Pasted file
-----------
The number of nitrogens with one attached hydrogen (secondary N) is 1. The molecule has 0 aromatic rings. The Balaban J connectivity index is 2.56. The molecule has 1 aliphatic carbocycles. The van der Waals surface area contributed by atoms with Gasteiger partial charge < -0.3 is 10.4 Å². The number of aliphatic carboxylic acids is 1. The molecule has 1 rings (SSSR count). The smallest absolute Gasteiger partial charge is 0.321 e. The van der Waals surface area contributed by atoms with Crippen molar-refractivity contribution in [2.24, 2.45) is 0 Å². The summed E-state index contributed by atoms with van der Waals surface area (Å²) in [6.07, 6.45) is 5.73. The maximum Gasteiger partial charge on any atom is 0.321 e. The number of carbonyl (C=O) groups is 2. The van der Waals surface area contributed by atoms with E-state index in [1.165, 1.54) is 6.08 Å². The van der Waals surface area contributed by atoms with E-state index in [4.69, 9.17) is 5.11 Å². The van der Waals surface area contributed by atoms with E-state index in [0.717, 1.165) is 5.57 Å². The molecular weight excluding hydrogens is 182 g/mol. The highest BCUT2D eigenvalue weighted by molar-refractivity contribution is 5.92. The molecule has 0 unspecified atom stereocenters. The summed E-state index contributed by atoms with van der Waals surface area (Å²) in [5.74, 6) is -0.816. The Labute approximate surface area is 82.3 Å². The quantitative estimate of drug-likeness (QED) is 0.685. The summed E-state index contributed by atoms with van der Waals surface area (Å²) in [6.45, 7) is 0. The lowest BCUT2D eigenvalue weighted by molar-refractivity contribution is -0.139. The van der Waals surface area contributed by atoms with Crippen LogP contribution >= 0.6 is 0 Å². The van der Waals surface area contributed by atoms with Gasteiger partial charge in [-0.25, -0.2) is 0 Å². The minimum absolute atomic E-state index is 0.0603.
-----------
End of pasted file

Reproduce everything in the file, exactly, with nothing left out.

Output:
The number of nitrogens with one attached hydrogen (secondary N) is 1. The molecule has 0 aromatic rings. The Balaban J connectivity index is 2.56. The molecule has 1 aliphatic carbocycles. The van der Waals surface area contributed by atoms with Gasteiger partial charge < -0.3 is 10.4 Å². The number of aliphatic carboxylic acids is 1. The molecule has 1 rings (SSSR count). The smallest absolute Gasteiger partial charge is 0.321 e. The van der Waals surface area contributed by atoms with Crippen molar-refractivity contribution in [2.24, 2.45) is 0 Å². The summed E-state index contributed by atoms with van der Waals surface area (Å²) in [6.07, 6.45) is 5.73. The maximum Gasteiger partial charge on any atom is 0.321 e. The number of carbonyl (C=O) groups is 2. The van der Waals surface area contributed by atoms with E-state index in [1.165, 1.54) is 6.08 Å². The van der Waals surface area contributed by atoms with E-state index in [4.69, 9.17) is 5.11 Å². The van der Waals surface area contributed by atoms with E-state index in [0.717, 1.165) is 5.57 Å². The molecular weight excluding hydrogens is 182 g/mol. The highest BCUT2D eigenvalue weighted by molar-refractivity contribution is 5.92. The molecule has 0 unspecified atom stereocenters. The summed E-state index contributed by atoms with van der Waals surface area (Å²) in [5.74, 6) is -0.816. The Labute approximate surface area is 82.3 Å². The quantitative estimate of drug-likeness (QED) is 0.685. The summed E-state index contributed by atoms with van der Waals surface area (Å²) in [6.45, 7) is 0. The lowest BCUT2D eigenvalue weighted by molar-refractivity contribution is -0.139. The van der Waals surface area contributed by atoms with Crippen LogP contribution >= 0.6 is 0 Å². The van der Waals surface area contributed by atoms with Gasteiger partial charge in [-0.25, -0.2) is 0 Å². The minimum absolute atomic E-state index is 0.0603.